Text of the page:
On July 30, 1818, novelist Emily Bronte becomes the fifth-born of the six Bronte children, three of whom will grow up to write fiction. The Bronte family lived in the remote village of Haworth on the Yorkshire moors and were largely left to their own devices after the death of their mother in 1820. A shy, reclusive child, Emily suffered severe homesickness whenever she left the parsonage. She along with her sisters Charlotte, Anne and brother Branwell, read voraciously and created their own elaborate stories about mythical lands. Many of Emily's poems were written about these imaginary realms. Bronte was well educated at home and worked several short, unhappy stints as a governess and schoolteacher. In 1842, Emily and Charlotte went to Brussels to study school administration, hoping to open their own school in Haworth one day, which they never accomplished. In 1845, Charlotte came across some poems Emily had written and revealed that she too had secretly been writing verse. They also learned that Anne had also been secretly writing. Charlotte published their joint work, Poems by Currer, Ellis and Acton Bell, in 1846. Although the book sold only two copies, the sisters continued writing. In 1847 all three sisters published novels, Charlotte Jane Eyre, Emily Wuthering Heights and Anne Agnes Grey. Emily died of tuberculosis on December 19, 1848, a year after her novel was published.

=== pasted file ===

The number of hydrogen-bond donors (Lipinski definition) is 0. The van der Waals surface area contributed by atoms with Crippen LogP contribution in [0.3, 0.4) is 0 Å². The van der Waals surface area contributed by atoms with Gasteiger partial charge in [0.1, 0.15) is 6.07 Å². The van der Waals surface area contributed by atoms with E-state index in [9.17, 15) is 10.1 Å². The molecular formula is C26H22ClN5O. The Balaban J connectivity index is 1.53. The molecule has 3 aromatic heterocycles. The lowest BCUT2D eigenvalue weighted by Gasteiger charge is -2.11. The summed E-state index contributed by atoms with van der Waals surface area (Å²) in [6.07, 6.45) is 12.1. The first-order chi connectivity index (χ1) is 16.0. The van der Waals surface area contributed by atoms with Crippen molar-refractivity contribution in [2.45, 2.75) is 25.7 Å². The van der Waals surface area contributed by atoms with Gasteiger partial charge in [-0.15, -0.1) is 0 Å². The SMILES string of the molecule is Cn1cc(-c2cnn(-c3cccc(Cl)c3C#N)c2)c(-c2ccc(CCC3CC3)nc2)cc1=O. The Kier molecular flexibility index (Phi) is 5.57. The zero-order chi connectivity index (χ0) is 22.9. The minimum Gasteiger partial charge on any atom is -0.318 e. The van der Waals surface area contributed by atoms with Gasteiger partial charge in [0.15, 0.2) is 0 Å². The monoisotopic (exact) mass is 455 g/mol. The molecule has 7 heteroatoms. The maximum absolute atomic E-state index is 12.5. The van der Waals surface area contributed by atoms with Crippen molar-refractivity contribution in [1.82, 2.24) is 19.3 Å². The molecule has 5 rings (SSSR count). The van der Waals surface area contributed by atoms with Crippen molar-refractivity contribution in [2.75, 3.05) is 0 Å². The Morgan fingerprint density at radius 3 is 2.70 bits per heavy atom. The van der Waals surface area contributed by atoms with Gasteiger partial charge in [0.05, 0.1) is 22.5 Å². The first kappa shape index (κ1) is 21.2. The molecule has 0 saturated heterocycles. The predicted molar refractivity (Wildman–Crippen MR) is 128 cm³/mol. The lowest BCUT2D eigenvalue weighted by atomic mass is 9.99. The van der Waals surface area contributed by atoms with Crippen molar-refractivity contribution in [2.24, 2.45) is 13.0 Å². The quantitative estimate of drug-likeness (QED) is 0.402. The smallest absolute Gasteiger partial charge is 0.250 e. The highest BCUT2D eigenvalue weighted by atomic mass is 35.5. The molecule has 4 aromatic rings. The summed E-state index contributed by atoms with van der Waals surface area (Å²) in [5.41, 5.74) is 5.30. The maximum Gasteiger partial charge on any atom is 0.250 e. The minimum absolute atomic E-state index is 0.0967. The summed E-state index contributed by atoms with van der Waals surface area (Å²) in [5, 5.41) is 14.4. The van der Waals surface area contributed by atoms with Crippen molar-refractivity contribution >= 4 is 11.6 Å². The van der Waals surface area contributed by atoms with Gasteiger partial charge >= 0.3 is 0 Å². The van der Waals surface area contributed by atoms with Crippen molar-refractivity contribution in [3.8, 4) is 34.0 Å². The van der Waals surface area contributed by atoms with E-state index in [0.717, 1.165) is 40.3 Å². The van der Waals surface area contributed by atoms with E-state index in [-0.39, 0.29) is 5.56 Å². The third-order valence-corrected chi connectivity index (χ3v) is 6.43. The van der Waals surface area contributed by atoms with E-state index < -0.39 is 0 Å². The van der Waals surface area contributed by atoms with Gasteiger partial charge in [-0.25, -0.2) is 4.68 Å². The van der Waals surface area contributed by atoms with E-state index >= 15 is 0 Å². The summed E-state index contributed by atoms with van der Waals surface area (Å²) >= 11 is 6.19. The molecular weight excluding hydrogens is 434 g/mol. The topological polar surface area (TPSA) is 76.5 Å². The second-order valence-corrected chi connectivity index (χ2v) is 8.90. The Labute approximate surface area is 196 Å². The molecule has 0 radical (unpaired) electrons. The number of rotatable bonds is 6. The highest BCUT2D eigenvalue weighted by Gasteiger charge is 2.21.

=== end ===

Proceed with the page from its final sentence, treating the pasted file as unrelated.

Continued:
Michael Thomas Barry is the author of Literary Legends of the British Isles. The book can be purchased from Amazon through the following links:
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